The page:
The Columbian recently had an article outlining the recent growth projections and cited a number of sources including Washington State Department of Finance. Our county is expected to reach a population of around 640,000 by 2040. That may seem far off but its only 22 years away! 640,000 may not seem like a huge number but Clark County is a very small county in terms of physical area. With just 628 square miles of land within our boundaries we are the smallest in size other than the tiny island counties in the Puget Sound and Wahkiakum county near the mouth of the Columbia River.
Comparatively Clark County has a high population density with 750 persons per square mile. Only King County has a higher density although Kitsap is very close. That means Clark County is an urban county. Yes we can still drive out into the countryside and see horses, cattle, orchards, and vineyards. But we are still packing them in tight, particularly along the Columbia River. Our 471,000 residents rank us at 5th by population among Washington's 39 counties and we are the fifth smallest by area.
Measured against our Portland Metro neighbors we are slightly less dense than Washington County which has a density of 808 per square mile and well behind Multnomah and her 1839 per square mile. Multnomah County is nearly fully built out, so it has little room to grow. Washington County is trending at 17% per decade on pace with us.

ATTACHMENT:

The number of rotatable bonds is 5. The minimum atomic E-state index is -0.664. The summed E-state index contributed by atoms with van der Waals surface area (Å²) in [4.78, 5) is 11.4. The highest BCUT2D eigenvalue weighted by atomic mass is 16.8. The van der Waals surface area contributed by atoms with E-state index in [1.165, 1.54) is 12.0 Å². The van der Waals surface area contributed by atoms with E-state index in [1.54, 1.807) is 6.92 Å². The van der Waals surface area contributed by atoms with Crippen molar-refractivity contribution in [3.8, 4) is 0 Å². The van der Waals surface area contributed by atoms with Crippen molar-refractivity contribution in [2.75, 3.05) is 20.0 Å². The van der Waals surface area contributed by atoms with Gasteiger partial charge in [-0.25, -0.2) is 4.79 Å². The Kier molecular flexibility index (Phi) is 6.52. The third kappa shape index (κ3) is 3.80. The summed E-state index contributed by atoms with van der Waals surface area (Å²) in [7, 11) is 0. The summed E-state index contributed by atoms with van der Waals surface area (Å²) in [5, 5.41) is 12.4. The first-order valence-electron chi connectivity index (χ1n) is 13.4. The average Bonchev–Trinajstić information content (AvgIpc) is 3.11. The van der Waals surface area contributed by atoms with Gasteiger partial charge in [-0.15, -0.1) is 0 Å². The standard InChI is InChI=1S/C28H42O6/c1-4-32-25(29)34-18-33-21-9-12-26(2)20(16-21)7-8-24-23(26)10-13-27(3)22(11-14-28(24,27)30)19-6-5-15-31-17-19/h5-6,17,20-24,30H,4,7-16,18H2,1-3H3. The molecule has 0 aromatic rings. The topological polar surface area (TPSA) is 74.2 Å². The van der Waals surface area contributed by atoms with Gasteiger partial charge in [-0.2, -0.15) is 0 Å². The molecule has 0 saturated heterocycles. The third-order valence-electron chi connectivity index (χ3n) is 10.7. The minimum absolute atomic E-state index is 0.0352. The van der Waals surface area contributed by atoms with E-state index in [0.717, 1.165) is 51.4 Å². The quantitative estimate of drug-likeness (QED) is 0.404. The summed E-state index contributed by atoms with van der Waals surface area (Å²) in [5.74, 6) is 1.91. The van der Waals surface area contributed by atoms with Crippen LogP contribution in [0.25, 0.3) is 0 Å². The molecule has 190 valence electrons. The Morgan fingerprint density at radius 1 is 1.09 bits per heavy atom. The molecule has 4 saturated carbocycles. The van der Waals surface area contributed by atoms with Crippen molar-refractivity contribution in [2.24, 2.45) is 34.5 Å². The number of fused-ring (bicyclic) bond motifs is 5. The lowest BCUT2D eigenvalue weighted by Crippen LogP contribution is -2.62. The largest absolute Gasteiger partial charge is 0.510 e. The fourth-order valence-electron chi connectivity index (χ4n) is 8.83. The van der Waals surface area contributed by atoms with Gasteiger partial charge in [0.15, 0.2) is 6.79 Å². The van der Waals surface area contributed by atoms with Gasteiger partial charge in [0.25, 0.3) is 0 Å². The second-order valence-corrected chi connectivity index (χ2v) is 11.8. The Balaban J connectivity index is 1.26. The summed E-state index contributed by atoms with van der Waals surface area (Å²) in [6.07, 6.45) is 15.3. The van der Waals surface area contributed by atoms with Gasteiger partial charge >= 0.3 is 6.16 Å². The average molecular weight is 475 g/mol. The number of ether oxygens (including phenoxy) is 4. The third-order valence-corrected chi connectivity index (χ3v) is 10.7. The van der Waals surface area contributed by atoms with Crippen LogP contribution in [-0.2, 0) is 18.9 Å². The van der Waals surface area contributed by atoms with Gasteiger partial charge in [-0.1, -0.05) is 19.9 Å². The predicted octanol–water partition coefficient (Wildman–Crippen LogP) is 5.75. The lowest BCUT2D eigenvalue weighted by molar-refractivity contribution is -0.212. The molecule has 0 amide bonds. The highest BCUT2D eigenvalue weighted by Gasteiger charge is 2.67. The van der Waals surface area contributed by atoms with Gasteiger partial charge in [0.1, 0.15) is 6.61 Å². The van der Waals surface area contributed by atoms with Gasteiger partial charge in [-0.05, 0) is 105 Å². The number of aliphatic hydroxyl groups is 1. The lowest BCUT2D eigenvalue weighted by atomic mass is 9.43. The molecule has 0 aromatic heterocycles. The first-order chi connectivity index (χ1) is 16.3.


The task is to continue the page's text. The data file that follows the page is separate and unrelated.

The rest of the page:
Growth tends to act as a regulator in real estate. Strong population growth is fueled by both an attraction as a place to live and a community willing to provide the space. Clark County has both. The willingness to provide the space keeps real estate prices manageable. Once an area loses the ability or desire to provide space in the form of development, real estate prices can skyrocket until the demand or desirability wanes. Skyrocketing prices are not nearly as good economically as modestly increasing values. Like the fable of the Tortoise and the Hare, skyrocketing pricing leads to strong corrections. The hare rockets ahead only to be "distracted" by downturns as the tortoise passes by.
Many areas in California have had harsh boom-bust cycles. Clark County is poised to enjoy a strong balanced real estate profile over the next several decades. Sure there will be some market adjustments along the way, but this area continues to attract residents and local governments continue to provide development opportunities.
Real estate in Clark County is a strong bet for the future.